The Failed War on Drugs

With our government running trillion dollar deficits, people might like to know how their tax dollars are being spent fighting the war on drugs, currently in its twenty-fifth year. I represent indigent defendants in federal drug “conspiracy” cases. In a typical case, federal authorities round up 10-20 young men and women, typically residents of a housing project, always black or Hispanic, and charge them together in a single drug “conspiracy” indictment, a charge which typically carries a mandatory murder-length sentence.

In my current case, I represent a 30-year-old man from Cabrini Green, one of 15 Cabrini residents charged with drug “conspiracy” and related charges. All but one of the fifteen are too poor to hire their own lawyer and thus has court-appointed counsel, whose fees are paid by taxpayers.

Prior to the indictment, a dozen federal ATF agents (supervised by federal prosecutors) spent more than two years investigating these young men, most of whom were selling $5 bags of crack and heroin in the stairwells of one of the remaining Cabrini buildings, located near Halsted and Division. The agents used cooperating informants to make controlled buys. They set up video and audio surveillance in an apartment frequently used by the defendants. They recorded thousands of hours of telephone calls from seven wiretapped phones.

My client, Brian, like many young black men from the projects, has a prior drug felony which doubles his mandatory sentence. The government need only prove to a jury that the conspiracy involved at least 50 grams of crack cocaine (about the weight of a golf ball), and Brian must be sentenced to at least twenty years. There is no parole in the federal system and inmates must serve a minimum of 85% of their sentences. Only the federal prosecutor (not the judge) has discretion to allow a sentence below twenty years. Brian would have pled guilty but the prosecutors refused to withdraw the twenty-year enhancement, thus forcing him to trial. Why did the prosecutors refuse to plea bargain? Because they did not want the judge, who is known to be compassionate, to have any discretion at sentencing.

The trial of Brian and four of his co-defendants lasted five weeks, during which the prosecution called dozens of witnesses – cooperating informants, federal agents, police officers, and chemists – and played hours and hours of video and audio surveillance tapes. Of course, the taxpayers pay for it all: three federal prosecutors, a small army of law enforcement officers, five court-appointed defense lawyers, a federal judge and her staff. We each spent five solid weeks trying this case plus hundreds of hours in trial prep. Now that the trial is over, taxpayers will also pay to incarcerate the defendants – four of five of whom were convicted and face the twenty year minimum sentences. The cost of imprisonment has been put at around $40,000 per year per inmate.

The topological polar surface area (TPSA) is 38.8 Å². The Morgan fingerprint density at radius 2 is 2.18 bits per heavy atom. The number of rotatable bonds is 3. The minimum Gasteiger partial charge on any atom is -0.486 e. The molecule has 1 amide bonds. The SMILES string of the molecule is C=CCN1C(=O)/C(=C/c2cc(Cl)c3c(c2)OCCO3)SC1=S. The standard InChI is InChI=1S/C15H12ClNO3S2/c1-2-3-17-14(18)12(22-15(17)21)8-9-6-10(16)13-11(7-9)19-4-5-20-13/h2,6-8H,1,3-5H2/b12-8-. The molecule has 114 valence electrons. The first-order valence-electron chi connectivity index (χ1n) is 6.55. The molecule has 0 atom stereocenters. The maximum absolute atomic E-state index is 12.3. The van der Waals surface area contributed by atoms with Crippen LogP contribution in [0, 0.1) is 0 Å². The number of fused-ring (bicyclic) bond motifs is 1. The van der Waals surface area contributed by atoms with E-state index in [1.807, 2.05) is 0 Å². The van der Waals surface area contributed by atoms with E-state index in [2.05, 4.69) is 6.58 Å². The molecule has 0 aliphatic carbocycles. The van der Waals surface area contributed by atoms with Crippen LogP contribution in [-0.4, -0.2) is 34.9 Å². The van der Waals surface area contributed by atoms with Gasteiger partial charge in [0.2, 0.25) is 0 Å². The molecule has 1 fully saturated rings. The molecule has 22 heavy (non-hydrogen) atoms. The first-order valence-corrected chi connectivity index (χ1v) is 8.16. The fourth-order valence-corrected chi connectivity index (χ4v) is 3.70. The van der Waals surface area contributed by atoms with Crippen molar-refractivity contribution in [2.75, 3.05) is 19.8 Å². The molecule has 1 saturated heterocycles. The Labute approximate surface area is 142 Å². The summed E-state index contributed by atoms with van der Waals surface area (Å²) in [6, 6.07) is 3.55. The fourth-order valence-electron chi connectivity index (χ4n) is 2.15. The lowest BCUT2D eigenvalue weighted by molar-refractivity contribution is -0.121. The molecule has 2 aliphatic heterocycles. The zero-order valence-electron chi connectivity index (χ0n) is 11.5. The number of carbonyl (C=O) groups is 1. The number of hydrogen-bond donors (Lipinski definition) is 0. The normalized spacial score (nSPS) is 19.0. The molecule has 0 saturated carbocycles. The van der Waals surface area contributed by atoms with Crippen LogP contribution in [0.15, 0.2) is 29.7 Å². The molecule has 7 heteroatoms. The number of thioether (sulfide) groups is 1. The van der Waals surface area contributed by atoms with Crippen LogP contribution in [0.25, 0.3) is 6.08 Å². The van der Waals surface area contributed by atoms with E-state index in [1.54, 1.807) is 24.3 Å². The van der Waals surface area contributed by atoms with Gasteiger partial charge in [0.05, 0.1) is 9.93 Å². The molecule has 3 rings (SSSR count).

By the way, until his conviction last week, Brain was out on bond, working in a barber shop, taking care of his children and attending his court-ordered drug counseling three days a week. Unless his conviction is overturned, his kids will be in their twenties or thirties by the time their father is released. And it is statistically likely that taxpayers will also pay some day to incarcerate these kids who will grow up poor and fatherless.

There is another way. Many European countries have found that treating their societal drug problems as primarily a criminal matter is not only ineffective but can actually aggravate the problem by increasing the profitability of drug trafficking and the violence associated with black markets. These countries have found that a taxpayer dollar spent on treatment and education is far more effective than a dollar spent on drug cops, drug prosecutors and jail cells.

The United States should have learned its lesson from its failed experiment with alcohol prohibition in the 1920s. We also might have learned from the past twenty-five years of the “war on drugs” during which illegal drugs have become more available, the violence associated with black markets has claimed countless innocent lives (both in the United States and in our neighbors to the south who supply most of heroin and cocaine), and the temptation to grab large amounts of untraceable cash has corrupted countless numbers of drug cops.

Why do we continue to pursue such a costly and ineffective policy? The short answer is that many politicians have found it useful to position themselves as tough on drugs while many law enforcement agencies depend on the “drug war” to justify their bloated budgets.

The end of prohibition was brought about by a government study. In 1931, President Hoover assembled a panel of experts (called the Wickersham Commission) to see how prohibition could be saved. The resultant catalogue of failure set the stage for repeal.

President Obama should commission a panel of experts to study the effectiveness of our current drug law policies and to suggest alternatives. The publication of such a report would pressure politicians to abandon the failed and costly policies of the past.